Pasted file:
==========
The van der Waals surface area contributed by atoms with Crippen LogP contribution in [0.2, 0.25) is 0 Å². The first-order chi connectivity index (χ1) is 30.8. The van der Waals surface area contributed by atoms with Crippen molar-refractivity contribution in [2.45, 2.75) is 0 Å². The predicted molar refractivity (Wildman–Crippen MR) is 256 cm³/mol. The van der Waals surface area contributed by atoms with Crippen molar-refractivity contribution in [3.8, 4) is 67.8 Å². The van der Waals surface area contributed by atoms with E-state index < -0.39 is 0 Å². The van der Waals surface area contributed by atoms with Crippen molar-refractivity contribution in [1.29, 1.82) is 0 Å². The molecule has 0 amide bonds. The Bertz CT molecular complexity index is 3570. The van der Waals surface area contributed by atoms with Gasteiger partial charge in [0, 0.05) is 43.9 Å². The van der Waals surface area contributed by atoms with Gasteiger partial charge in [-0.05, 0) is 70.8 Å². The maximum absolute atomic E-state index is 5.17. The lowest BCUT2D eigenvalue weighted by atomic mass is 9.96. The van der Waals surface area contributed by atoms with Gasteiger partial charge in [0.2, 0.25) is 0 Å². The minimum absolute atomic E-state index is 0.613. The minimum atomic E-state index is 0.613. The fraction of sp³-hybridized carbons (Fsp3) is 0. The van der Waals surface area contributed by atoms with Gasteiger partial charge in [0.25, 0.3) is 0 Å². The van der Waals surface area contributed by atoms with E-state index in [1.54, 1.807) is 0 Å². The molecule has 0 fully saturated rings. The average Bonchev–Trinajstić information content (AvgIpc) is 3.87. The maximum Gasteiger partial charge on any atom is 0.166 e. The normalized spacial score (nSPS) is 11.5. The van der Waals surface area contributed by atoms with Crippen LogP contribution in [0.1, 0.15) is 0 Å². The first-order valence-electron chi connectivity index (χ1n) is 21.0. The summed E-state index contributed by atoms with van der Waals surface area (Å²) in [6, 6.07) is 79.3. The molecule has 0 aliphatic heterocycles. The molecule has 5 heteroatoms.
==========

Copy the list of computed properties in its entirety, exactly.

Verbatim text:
The van der Waals surface area contributed by atoms with Crippen LogP contribution in [0.2, 0.25) is 0 Å². The first-order chi connectivity index (χ1) is 30.8. The van der Waals surface area contributed by atoms with Crippen molar-refractivity contribution in [2.45, 2.75) is 0 Å². The predicted molar refractivity (Wildman–Crippen MR) is 256 cm³/mol. The van der Waals surface area contributed by atoms with Crippen molar-refractivity contribution in [3.8, 4) is 67.8 Å². The van der Waals surface area contributed by atoms with E-state index < -0.39 is 0 Å². The van der Waals surface area contributed by atoms with Crippen molar-refractivity contribution in [1.29, 1.82) is 0 Å². The molecule has 0 amide bonds. The Bertz CT molecular complexity index is 3570. The van der Waals surface area contributed by atoms with Gasteiger partial charge in [0, 0.05) is 43.9 Å². The van der Waals surface area contributed by atoms with Gasteiger partial charge in [-0.05, 0) is 70.8 Å². The maximum absolute atomic E-state index is 5.17. The lowest BCUT2D eigenvalue weighted by atomic mass is 9.96. The van der Waals surface area contributed by atoms with Gasteiger partial charge in [0.2, 0.25) is 0 Å². The minimum absolute atomic E-state index is 0.613. The minimum atomic E-state index is 0.613. The fraction of sp³-hybridized carbons (Fsp3) is 0. The van der Waals surface area contributed by atoms with Gasteiger partial charge in [0.25, 0.3) is 0 Å². The van der Waals surface area contributed by atoms with E-state index in [1.54, 1.807) is 0 Å². The molecule has 0 fully saturated rings. The average Bonchev–Trinajstić information content (AvgIpc) is 3.87. The maximum Gasteiger partial charge on any atom is 0.166 e. The normalized spacial score (nSPS) is 11.5. The van der Waals surface area contributed by atoms with Crippen LogP contribution in [0.1, 0.15) is 0 Å². The first-order valence-electron chi connectivity index (χ1n) is 21.0. The summed E-state index contributed by atoms with van der Waals surface area (Å²) in [6, 6.07) is 79.3. The molecule has 0 aliphatic heterocycles. The molecule has 5 heteroatoms.